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March 17, 2016

Connected Car Technology Returns Home With Proud Parent

MARCH 10, 2016 Alumnus Nathan Kundtz returns to campus with a car demonstrating breakthrough satellite technology based on Duke metamaterials […]

MARCH 10, 2016

Alumnus Nathan Kundtz returns to campus with a car demonstrating breakthrough satellite technology based on Duke metamaterials research

By Ken Kingery

The future of mobile satellite communications recently rolled through the engineering quad on Duke’s campus. Dubbed the “mTenna,” the flat device is about the size of your hand and can connect with satellites in any direction while on the move, providing internet connections at speeds capable of handling a terabyte of data per month.

For anyone who has ever seen the giant satellite dishes controlled by heavy machinery perched atop large boats, the upside of the sleek new technology is immediately obvious. But besides maritime applications, the mTenna could also provide much faster internet connections to airplane passengers—or passengers in your own back seat.

The latter is how the prototype device made its way to campus—in the roof of a Toyota Highlander, as the so-called “connected car” made its way across the country on a publicity tour. The stop also brought the technology’s inventor back to the place where it all started.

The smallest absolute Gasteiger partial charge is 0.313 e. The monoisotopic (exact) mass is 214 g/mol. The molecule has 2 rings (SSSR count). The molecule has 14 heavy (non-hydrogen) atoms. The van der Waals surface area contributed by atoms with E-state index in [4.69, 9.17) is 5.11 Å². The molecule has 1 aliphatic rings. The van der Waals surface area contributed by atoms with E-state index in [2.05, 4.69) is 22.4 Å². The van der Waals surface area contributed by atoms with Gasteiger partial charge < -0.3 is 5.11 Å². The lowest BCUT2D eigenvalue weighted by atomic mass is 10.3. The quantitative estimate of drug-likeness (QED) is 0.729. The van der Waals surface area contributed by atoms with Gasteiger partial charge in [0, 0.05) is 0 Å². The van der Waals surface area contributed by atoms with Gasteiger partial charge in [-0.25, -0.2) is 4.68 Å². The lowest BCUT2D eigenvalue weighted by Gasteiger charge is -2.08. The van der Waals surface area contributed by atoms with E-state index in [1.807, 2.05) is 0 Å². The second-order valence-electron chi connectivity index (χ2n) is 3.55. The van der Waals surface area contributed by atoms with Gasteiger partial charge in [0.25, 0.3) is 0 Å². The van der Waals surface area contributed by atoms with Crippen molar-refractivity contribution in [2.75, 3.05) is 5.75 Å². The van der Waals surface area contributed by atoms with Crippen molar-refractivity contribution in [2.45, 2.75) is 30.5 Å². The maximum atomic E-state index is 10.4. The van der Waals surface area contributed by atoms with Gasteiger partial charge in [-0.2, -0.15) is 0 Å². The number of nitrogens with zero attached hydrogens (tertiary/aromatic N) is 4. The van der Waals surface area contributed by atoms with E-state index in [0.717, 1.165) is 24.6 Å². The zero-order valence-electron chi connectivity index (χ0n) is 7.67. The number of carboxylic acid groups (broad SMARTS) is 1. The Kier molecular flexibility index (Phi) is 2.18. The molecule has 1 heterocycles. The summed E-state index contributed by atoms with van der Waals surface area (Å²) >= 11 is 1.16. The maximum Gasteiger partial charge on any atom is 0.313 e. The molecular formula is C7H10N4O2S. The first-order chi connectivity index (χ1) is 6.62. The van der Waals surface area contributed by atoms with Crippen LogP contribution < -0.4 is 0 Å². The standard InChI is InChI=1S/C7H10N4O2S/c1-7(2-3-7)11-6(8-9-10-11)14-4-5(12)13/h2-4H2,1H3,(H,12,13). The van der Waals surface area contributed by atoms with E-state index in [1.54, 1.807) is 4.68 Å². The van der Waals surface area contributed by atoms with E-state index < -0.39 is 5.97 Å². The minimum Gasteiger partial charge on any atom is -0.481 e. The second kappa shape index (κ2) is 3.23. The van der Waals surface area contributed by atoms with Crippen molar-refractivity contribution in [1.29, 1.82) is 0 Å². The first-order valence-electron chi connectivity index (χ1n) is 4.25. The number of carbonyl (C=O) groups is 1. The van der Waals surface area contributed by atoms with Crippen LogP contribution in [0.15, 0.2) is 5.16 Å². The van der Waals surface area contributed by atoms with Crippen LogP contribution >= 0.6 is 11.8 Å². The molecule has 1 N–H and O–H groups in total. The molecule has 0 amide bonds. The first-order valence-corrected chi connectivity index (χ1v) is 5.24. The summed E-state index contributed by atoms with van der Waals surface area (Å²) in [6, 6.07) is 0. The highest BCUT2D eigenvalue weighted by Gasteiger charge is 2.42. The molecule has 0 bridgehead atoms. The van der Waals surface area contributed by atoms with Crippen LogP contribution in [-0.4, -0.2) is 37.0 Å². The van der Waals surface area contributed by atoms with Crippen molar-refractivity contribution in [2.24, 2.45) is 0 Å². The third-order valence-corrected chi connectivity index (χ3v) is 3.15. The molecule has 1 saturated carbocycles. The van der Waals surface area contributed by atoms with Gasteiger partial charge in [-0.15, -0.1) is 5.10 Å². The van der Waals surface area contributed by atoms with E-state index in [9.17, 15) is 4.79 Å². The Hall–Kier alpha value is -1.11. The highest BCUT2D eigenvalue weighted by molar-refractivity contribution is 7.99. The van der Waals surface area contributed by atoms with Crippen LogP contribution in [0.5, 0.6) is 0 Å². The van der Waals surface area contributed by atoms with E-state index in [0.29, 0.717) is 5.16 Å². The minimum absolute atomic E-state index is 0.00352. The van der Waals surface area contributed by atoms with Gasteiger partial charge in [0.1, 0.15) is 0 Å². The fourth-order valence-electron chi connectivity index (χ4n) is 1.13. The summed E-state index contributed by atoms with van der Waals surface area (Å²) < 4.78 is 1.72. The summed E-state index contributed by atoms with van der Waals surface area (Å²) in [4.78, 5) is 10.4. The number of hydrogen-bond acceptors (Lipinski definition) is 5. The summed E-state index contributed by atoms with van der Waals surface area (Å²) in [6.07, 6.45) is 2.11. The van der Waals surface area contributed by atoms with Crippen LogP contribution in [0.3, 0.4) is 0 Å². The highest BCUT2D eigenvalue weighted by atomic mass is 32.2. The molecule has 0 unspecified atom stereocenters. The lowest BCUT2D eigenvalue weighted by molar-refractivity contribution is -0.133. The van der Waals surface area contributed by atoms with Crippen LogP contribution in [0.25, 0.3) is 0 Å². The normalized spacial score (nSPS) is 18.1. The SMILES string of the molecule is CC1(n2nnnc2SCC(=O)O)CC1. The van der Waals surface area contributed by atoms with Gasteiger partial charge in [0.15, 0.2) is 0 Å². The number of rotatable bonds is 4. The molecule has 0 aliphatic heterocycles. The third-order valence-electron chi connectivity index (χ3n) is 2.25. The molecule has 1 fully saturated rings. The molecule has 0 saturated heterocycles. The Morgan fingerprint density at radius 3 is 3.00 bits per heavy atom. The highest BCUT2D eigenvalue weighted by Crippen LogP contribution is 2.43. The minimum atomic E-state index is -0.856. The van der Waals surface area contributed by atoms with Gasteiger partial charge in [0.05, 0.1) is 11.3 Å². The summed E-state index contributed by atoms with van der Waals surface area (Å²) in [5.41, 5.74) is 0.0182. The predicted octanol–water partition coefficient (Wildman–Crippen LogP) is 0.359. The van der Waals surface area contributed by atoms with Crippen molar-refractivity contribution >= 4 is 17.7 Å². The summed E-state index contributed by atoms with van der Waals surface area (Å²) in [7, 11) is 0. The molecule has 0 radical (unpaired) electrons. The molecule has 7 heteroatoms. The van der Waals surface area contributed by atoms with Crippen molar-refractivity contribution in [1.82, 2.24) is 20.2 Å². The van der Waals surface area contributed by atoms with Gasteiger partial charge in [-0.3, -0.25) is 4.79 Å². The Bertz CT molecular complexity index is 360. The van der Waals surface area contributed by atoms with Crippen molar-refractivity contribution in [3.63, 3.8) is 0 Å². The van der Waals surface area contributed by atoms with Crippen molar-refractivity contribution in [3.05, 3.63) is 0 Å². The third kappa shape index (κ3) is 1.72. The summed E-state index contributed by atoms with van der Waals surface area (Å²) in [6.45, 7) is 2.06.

Alumnus Nathan Kundtz returns to campus with a car demonstrating breakthrough satellite technology based on Duke metamaterials research

Nathan Kundtz (left) talks with David Smith (right) with George Truskey looking on

Nathan Kundtz, founder and CEO of Kymeta, the company producing the mTenna, developed the technology while completing his doctorate in the laboratory of metamaterials pioneer David Smith, professor and chair of the electrical and computer engineering department at Duke. (Smith is now a strategic advisor to Kymeta.)

Metamaterials are the combination of natural materials in repeating patterns to achieve unnatural properties. They are also what allow the mTenna to obtain signal from any direction without reorienting the device itself and to send and receive data simultaneously.

“What we’re doing isn’t terribly ambitious—we’re just looking to revolutionize wireless communications,” joked Kundtz at the start of his talk. “If you’ve seen the movie “The Martian,” there’s a scene where Matt Damon is hit by a huge satellite dish during a wind storm. Clearly we have a different view of the future.”

Read the full Duke University article

About Kymeta

The world’s demand for ubiquitous mobile connectivity is irrefutable. A global, mobile network is the answer to connecting people and places that have never been connected before.

Kymeta is making seamless, always-connected mobile communications possible with a unique hybrid approach that enables satellite and cellular networks to deliver a single, global, mobile network. End-to-end mobile communications are delivered with Kymeta K?LO™ connectivity services, and the world’s first and only electronically-steered, flat-panel satellite terminal that goes places traditional satellite dishes cannot. Backed by U.S. and international patents and licenses, the Kymeta KyWay™ terminal makes high-throughput, mobile communications possible in cars, trains, buses, trucks, boats, and much more.

If it moves, Kymeta keeps it connected.

For more information, visit kymetacorp.com and KALO.net.

Business Inquiries for Kymeta
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